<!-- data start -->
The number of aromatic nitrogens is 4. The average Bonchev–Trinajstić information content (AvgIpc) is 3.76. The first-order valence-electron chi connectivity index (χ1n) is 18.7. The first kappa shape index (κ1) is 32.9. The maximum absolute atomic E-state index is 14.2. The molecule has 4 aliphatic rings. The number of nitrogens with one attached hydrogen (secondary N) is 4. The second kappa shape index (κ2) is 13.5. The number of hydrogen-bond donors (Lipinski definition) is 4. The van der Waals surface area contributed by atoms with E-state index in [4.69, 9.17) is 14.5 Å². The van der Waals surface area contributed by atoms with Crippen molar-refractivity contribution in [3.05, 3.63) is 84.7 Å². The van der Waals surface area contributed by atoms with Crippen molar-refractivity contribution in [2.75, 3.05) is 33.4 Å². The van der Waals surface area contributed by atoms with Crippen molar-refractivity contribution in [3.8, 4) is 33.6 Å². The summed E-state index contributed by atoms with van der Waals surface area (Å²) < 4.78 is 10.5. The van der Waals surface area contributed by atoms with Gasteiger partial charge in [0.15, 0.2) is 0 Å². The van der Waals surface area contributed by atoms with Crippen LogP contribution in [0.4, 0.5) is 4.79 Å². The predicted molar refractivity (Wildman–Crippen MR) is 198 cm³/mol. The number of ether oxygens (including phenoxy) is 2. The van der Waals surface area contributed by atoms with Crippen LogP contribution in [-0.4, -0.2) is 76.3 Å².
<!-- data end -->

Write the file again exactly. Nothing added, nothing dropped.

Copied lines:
The number of aromatic nitrogens is 4. The average Bonchev–Trinajstić information content (AvgIpc) is 3.76. The first-order valence-electron chi connectivity index (χ1n) is 18.7. The first kappa shape index (κ1) is 32.9. The maximum absolute atomic E-state index is 14.2. The molecule has 4 aliphatic rings. The number of nitrogens with one attached hydrogen (secondary N) is 4. The second kappa shape index (κ2) is 13.5. The number of hydrogen-bond donors (Lipinski definition) is 4. The van der Waals surface area contributed by atoms with E-state index in [4.69, 9.17) is 14.5 Å². The van der Waals surface area contributed by atoms with Crippen molar-refractivity contribution in [3.05, 3.63) is 84.7 Å². The van der Waals surface area contributed by atoms with Crippen molar-refractivity contribution in [2.75, 3.05) is 33.4 Å². The van der Waals surface area contributed by atoms with Crippen molar-refractivity contribution in [3.8, 4) is 33.6 Å². The summed E-state index contributed by atoms with van der Waals surface area (Å²) < 4.78 is 10.5. The van der Waals surface area contributed by atoms with Gasteiger partial charge in [0.15, 0.2) is 0 Å². The van der Waals surface area contributed by atoms with Crippen LogP contribution in [0.4, 0.5) is 4.79 Å². The predicted molar refractivity (Wildman–Crippen MR) is 198 cm³/mol. The number of ether oxygens (including phenoxy) is 2. The van der Waals surface area contributed by atoms with Crippen LogP contribution in [-0.4, -0.2) is 76.3 Å².